The Three Clerks

The Three Clerks

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The Three Clerks by Anthony Trollope

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1858

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The Three Clerks

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"Mr. Trollope amply bears out in the work the reputation he acquired by 'Barchester Towers.' We regard the tenderness and self-sacrifice of Linda as one of the most graceful and touching pictures of feminine heroism in the whole range of modern novels."--John Bull

Book Excerpt

heir way to the pages of Charles Dickens.

Despite the advent of electric tramways, Hampton would still be recognized by the three clerks, 'the little village of Hampton, with its old-fashioned country inn, and its bright, quiet, grassy river.' Hampton is now as it then was, the 'well-loved resort of cockneydom'.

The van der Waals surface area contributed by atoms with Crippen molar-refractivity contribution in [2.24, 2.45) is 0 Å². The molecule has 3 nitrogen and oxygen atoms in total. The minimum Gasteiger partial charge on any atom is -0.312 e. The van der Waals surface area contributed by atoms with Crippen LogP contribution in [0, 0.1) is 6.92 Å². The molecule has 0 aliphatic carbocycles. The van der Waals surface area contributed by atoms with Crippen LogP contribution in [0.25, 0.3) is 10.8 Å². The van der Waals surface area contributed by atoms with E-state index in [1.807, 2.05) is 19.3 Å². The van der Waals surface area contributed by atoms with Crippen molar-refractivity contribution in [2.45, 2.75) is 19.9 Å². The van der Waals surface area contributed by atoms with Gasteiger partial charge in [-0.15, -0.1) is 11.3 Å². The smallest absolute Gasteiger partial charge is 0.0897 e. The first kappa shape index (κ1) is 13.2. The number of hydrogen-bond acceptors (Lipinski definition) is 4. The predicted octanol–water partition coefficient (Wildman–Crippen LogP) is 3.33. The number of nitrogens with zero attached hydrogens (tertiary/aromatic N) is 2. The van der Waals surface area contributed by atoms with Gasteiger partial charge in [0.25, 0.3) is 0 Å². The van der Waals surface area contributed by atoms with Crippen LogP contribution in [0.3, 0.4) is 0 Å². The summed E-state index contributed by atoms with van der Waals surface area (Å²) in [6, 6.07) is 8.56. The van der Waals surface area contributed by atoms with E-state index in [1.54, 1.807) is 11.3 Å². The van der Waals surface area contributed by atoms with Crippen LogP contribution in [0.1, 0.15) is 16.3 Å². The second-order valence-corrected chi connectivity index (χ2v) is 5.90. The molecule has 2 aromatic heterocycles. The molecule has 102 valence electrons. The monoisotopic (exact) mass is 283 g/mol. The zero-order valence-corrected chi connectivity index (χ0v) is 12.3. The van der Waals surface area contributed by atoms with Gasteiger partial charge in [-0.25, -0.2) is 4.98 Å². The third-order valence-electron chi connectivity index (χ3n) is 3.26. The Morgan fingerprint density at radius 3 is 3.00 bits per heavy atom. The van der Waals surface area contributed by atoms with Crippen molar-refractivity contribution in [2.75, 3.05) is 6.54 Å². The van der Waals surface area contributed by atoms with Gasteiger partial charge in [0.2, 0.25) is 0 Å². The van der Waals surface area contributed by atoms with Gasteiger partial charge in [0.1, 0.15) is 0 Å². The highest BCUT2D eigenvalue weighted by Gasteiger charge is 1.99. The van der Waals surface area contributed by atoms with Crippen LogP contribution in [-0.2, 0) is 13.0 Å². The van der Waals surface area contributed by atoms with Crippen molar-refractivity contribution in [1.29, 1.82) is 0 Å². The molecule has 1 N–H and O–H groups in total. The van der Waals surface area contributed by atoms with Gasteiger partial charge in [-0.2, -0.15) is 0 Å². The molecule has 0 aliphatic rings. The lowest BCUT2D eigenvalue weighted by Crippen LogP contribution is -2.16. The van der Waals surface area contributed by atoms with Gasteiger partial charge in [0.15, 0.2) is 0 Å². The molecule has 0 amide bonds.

So let us alight from the tramcar at Hampton, and look about on the outskirts of the village for 'a small old-fashioned brick house, abutting on the road, but looking from its front windows on to a lawn and garden, which stretched down to the river'. Surbiton Cottage it is called. Let us peep in at that merry, happy family party; and laugh at Captain Cuttwater, waking from his placid sleep, rubbing his eyes in wonderment, and asking, 'What the devil is all the row about?' But it is only with our mind's eye that we can see Surbiton Cottage--a cottage in the air it is, but more substantial to some of us than many a real jerry- built villa of red brick and stucco.

Old-fashioned seem to us the fo

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